The opinion of the court was delivered by: Justice Fitzgerald
Docket No. 93952-Agenda 6-March 2003.
The sole issue in this case is whether our state's prohibition of so-called virtual child pornography suffers from the same constitutional infirmity that doomed the federal prohibition of virtual child pornography in Ashcroft v. Free Speech Coalition, 535 U.S. 234, 152 L. Ed. 2d 403, 122 S. Ct. 1389 (2002). We hold that it does, but that it is severable from the remainder of the child pornography statute. Accordingly, we reverse and remand for further proceedings.
On February 27, 2002, the defendant was indicted in the circuit court of Lake County on 45 counts of child pornography under section 11-20.1(a)(1)(ii) and 9 counts of child pornography under section 11-20.1(a)(6) of the Criminal Code of 1961. See 720 ILCS 5/11-20.1(a)(1)(ii), (a)(6) (West Supp. 2001). The indictment charged that the defendant possessed and intended to distribute computer depictions of children that he knew or reasonably should have known to be under 18 years of age engaged in various sexual activities.
The defendant entered a guilty plea to the first five counts in exchange for a seven-year sentence, but later withdrew his plea after the United States Supreme Court decided Ashcroft. He then filed a motion to dismiss the indictment, asserting that sections 11-20.1(a)(1) and 11-20.1(a)(6) facially violated the federal and state constitutions. The defendant argued that the "depict by computer" language in section 11-20.1(a)(1) and the "depiction by computer" language in section 11-20.1(a)(6) prohibit virtual child pornography protected by Ashcroft. According to the defendant, "These Illinois statutes extend Illinois' prohibition against child pornography to sexually explicit images that appear to depict minors but were produced by computer without using any real children."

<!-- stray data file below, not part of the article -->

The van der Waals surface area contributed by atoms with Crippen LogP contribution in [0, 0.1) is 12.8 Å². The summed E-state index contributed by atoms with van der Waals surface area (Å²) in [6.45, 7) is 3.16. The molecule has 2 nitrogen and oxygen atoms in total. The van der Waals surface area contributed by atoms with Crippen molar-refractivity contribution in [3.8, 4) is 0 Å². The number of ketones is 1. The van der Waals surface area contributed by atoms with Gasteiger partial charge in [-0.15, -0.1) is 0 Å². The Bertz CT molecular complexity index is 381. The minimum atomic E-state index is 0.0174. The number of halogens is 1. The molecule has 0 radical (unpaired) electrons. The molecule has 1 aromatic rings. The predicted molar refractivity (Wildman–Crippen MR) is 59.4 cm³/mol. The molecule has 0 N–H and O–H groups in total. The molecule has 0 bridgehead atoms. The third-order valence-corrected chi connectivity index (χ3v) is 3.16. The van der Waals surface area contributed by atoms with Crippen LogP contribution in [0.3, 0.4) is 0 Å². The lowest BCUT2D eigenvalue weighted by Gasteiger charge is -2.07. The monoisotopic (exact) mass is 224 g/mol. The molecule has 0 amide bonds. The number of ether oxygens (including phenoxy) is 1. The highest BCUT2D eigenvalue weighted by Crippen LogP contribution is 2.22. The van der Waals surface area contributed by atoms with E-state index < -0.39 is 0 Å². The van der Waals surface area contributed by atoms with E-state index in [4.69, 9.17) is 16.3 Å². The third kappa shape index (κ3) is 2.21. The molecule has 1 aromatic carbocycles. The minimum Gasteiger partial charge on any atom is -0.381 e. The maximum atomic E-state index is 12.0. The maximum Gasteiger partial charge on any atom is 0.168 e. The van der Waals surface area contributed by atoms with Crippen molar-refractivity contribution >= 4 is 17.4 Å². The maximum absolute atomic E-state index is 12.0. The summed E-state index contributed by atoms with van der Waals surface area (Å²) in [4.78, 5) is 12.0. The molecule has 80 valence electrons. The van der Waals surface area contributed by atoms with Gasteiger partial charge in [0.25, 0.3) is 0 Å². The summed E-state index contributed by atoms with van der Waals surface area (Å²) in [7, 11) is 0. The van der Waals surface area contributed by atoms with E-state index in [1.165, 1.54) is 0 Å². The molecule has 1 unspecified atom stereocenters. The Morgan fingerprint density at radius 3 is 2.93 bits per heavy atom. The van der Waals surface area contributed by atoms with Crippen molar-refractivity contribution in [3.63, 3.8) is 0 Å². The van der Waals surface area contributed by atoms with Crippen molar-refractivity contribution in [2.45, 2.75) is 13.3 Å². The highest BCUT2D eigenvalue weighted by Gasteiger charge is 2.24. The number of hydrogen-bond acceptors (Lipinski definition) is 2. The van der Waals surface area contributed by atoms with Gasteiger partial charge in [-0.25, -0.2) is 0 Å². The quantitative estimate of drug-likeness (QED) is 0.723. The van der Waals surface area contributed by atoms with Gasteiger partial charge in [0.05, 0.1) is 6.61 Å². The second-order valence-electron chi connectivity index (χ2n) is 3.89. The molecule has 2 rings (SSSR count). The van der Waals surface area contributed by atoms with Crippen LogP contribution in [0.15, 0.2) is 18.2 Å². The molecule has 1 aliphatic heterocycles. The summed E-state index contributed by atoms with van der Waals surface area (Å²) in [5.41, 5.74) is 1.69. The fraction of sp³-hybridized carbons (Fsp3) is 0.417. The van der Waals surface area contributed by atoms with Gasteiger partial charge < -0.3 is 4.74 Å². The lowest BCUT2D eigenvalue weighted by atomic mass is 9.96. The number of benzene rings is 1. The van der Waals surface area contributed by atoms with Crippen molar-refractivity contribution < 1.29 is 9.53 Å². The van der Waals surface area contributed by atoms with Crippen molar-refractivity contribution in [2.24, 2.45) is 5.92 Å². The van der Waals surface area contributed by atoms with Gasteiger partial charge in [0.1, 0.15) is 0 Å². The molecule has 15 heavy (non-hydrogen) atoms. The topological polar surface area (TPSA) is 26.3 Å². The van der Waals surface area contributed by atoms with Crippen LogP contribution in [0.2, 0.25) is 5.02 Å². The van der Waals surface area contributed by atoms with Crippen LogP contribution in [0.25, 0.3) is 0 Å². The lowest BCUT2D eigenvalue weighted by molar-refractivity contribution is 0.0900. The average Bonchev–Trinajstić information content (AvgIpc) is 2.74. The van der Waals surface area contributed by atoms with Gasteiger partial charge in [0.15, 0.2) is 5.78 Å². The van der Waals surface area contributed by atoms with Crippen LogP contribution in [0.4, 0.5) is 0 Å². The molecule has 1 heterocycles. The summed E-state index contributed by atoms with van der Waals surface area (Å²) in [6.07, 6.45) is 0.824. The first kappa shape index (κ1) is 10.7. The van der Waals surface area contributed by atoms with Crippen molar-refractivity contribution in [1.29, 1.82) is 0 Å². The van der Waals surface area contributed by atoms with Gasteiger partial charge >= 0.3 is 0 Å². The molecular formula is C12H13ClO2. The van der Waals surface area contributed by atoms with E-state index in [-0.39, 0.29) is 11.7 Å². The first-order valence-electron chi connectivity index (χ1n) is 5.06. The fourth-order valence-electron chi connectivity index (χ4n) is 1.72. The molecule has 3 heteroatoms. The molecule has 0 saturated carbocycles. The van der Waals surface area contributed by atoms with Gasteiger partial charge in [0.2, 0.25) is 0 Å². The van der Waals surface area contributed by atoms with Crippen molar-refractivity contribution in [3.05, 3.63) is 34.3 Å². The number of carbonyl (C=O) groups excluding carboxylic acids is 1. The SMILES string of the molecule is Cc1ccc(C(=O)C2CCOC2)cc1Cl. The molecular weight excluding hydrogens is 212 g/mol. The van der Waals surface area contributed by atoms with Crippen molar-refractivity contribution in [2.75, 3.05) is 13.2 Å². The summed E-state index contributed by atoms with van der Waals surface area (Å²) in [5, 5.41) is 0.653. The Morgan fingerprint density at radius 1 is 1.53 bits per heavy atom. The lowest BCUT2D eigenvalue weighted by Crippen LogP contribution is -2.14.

On May 15, 2002, the trial court granted the defendant's motion, finding sections 11-20.1(a)(1) and 11-20.1(a)(6) unconstitutional. The court stated:
"Inasfar as the Illinois statute is concerned, the statute was, of course, created before the pronouncements of the Supreme Court in the Ashcroft case. I find the Illinois statute to be *** as overbroad as the federal statute because it allows for someone possessing a computer-generated image to be convicted as if he were to have possessed a real child's picture, and that's something that the Constitution does not allow. That's something that the U.S. Supreme Court does not allow.
I read the Illinois statute to be similar to the federal statute, where a computer-generated picture might show someone that appears as a minor or conveys the impression that the material is a minor. *** [B]ecause the Illinois statute allows someone to be prosecuted and convicted because he possesses a depiction by computer of any child and does not make the distinction of real child or live child or an identifiable child; thus, the Illinois statute constitutionally fails gravely.
Therefore, insofar as this indictment pertains to those two sections of the statute that involve virtual children, that involve computer-generated images or children depicted by computer, this motion to dismiss will be granted." (Emphases added.)
The State appealed directly to this court. See 134 Ill. 2d R. 603.
In an appeal from an order declaring a statute unconstitutional, our review is de novo. In re Adoption of K.L.P., 198 Ill. 2d 448, 453 (2002).
1. The First Amendment, Child Pornography, and Ashcroft
The first amendment (see U.S. Const., amend. I), which applies to state actions through the fourteenth amendment (see U.S. Const., amend. XIV; De Jonge v. Oregon, 299 U.S. 353, 364, 81 L. Ed. 278, 282, 57 S. Ct. 255, 260 (1937)), *fn1 prohibits content-based restrictions on speech which do not survive so-called strict scrutiny. Strict scrutiny requires a court to find that the restriction is justified by a compelling government interest and is narrowly tailored to ...